“I mean, I could walk for miles along a river without fishing just looking at the pools, looking under the bushes and just looking for fish. I just love being out there. The moving water just does something to me. It’s just good for the soul.”

When you look at a tour itinerary do you think I’m going to be here, here and here, I could sneak away and go two hours east on this day and hit this river or on this off day I could hit Lake So-and-So that might be on your fishing bucket list for lack of a better term?

“Yeah, absolutely. I think you have to. Let’s face it, we’ve been touring for a long, long time. These days it is slightly less at about three months a year. But even so, you have to have a balance. Otherwise, it’s just two hours of fun on stage and 22 hours of killing time. 

Dave Murray went behind me and his roadie forgot to let out the lead on his guitar and it was stretched taut behind me. I moved backwards without looking and down I went

“So, yeah, it’s great. You know, some of the guys play golf. I mean, I remember when we toured with Judas Priest back in the '80s and Glenn [Tipton] and KK [Downing] used to go off and play golf on days off, which we thought was strange. 

“They used to turn up backstage in their golf gear before they went on. Then the next time you would see them they would be in their leathers and stuff. They had it worked out and you have to have the balance between work and play. There’s a chapter in the book called 'Sturgeon and Falling Over in Vancouver.'

“I was in Vancouver sometime around maybe 2015, something like that. We played the show and I remember it because I actually fell on my ass on stage in the middle of Fear of the Dark

“We were doing this big instrumental bit and the lights were blazing. There were 15,000, 20,000 people out there and the other guys still used guitar leads. I was wireless in those days and have been for years. But Dave Murray went behind me and his roadie forgot to let out the lead on his guitar and it was stretched taut behind me. 

“I moved backwards without looking and down I went. That is a very, very peculiar feeling falling over in that situation. So, I just got that in the book. Then the next day I decided I wanted to check out the frozen river at a place called Chilliwack [British Columbia]. 

“So I hired a car, went up there, hired a guide and just went out sturgeon fishing. We caught two sturgeon topping 100lbs. That was a great weekend. I do look at itineraries and maybe think about cramming in a bit of fishing.”

Adrian Smith

(Image credit: Gonzales Photo/Terje Dokken/PYMCA/Avalon/Universal Images Group via Getty Images)

Do you get recognized much when you’re fishing? I mean, obviously when you’re outside of a venue or in a hotel people might be swarming around looking for autographs. Do you find yourself tucked away somewhere at a lake and have people kind of come up? Or can you get away with a ball cap and some polarized glasses?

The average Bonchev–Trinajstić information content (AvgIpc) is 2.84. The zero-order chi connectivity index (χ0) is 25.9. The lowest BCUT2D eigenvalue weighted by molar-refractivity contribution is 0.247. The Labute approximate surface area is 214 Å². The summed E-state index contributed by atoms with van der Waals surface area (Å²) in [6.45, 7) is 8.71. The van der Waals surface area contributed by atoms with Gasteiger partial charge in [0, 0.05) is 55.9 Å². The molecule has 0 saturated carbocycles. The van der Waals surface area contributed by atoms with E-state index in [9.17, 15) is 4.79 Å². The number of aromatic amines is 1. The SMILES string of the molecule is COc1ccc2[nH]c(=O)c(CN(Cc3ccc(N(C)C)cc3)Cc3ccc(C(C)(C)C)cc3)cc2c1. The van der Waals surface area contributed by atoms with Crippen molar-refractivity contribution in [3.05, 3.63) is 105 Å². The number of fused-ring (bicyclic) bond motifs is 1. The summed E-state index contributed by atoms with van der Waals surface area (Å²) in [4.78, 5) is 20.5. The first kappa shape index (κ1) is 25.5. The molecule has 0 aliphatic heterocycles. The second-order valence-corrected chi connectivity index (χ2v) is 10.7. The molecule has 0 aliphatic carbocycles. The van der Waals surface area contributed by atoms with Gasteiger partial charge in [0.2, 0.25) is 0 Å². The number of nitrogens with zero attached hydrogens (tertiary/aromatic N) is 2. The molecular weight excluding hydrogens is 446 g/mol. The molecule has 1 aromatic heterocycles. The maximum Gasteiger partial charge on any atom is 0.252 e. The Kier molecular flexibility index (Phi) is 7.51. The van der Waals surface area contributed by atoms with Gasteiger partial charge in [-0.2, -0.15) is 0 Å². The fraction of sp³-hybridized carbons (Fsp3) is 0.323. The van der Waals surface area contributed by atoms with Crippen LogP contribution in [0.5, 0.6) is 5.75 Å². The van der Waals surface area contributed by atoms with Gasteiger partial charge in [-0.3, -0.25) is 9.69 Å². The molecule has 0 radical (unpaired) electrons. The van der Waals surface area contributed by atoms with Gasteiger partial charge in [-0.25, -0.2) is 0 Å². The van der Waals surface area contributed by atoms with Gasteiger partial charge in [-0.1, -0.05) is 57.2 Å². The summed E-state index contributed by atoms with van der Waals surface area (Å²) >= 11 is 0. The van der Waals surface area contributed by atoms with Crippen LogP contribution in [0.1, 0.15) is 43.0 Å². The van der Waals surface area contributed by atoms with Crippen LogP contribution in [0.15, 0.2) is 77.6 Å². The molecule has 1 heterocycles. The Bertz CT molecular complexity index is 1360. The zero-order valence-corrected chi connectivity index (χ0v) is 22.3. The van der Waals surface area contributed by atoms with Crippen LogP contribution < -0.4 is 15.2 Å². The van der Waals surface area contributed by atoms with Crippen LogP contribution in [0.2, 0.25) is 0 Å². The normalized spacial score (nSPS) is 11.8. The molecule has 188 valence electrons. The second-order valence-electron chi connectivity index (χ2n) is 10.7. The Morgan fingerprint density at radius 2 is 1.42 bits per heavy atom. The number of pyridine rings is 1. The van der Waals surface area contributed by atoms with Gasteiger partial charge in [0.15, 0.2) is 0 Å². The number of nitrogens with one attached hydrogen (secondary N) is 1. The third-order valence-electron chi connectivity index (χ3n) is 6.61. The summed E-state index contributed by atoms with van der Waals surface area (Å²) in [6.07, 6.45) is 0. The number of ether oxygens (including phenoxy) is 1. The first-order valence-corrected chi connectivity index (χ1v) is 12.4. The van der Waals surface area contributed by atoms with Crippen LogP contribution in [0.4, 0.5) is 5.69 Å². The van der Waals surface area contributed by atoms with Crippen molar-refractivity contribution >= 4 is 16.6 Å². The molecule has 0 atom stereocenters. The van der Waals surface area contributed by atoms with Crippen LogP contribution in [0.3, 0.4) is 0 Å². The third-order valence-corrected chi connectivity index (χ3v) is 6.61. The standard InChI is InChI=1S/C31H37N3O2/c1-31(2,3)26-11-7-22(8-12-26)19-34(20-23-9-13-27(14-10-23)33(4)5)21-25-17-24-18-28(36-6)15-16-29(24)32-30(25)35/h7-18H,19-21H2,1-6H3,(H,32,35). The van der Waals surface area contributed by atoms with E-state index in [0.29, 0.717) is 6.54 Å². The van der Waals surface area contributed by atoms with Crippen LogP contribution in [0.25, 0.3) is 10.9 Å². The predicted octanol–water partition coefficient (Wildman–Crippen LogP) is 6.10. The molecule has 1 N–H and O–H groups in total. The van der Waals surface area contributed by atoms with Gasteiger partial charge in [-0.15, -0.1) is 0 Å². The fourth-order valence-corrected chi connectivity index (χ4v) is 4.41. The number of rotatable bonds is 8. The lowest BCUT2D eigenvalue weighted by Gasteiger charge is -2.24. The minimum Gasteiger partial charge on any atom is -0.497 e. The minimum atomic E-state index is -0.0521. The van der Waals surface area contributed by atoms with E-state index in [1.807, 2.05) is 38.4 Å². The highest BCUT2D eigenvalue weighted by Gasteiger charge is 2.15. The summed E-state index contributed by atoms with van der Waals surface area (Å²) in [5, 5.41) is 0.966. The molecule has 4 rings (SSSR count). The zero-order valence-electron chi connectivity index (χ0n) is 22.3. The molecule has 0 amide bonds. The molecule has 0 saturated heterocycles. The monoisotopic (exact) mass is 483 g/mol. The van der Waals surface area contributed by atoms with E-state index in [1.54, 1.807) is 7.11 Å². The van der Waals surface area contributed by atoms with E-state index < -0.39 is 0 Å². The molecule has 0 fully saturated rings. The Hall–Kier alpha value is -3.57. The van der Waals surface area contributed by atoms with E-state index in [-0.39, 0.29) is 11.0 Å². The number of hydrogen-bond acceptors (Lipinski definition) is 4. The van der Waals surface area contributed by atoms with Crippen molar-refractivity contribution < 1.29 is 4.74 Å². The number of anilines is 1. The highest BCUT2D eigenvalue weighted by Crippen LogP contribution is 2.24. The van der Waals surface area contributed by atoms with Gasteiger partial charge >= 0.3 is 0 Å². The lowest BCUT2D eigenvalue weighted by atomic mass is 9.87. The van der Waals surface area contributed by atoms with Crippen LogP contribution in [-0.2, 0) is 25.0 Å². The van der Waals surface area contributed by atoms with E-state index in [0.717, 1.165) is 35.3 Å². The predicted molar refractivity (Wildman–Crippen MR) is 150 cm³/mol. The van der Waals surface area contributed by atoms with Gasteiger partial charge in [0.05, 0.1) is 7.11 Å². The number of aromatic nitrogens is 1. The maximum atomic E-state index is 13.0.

“It does happen, but usually people of my generation that aren’t crazy teenagers. So they might come up and say, how’s it going or that they may have seen you at the Hammersmith Odeon in 1985 or something. They are very cool about it. 

“One time I was in Ireland, I was actually fishing with my dad, in the west of Ireland on a river called the Rogue River. We were trout fishing and some kids from the local village recognized me. I saw that they were following me, but they were very shy. 

“Then I was fishing. I looked up and I could see them on a bridge, and they were waving an album that they wanted me to sign. I said why didn’t they come down. 

I will never forget, one of them picked up The Number of the Beast and it’s got Eddie and the devil. I’m like, oh, my God she’s going to drag me straight to the church and hear my confession

“And I came out of the river and I was signing their album. It was Number of the Beast. As I was doing that these two Irish nuns came along the river and they came over to see what all the fuss was about. 

“I will never forget, one of them picked up The Number of the Beast and it’s got Eddie and the devil. I’m like, oh, my God she’s going to drag me straight to the church and hear my confession. But she just laughed. She thought it was great and went on her way.”

You’ve had a signature-model guitar with Jackson for years. Would you ever consider doing any signature fishing gear? 

”Yeah, I’ve got some ideas about stuff unique to me that I’d like to do. I haven’t been approached by anyone as yet. I could certainly think of a few ideas over the years that I’ve come up with out of necessity for my own fishing. 

“Maybe I could give something back there and help some other people with some items of gear. That’ll be fun.”

Monsters of River & Rock: My Life as Iron Maiden’s Compulsive Angler (BMG Books, 2020) is available now.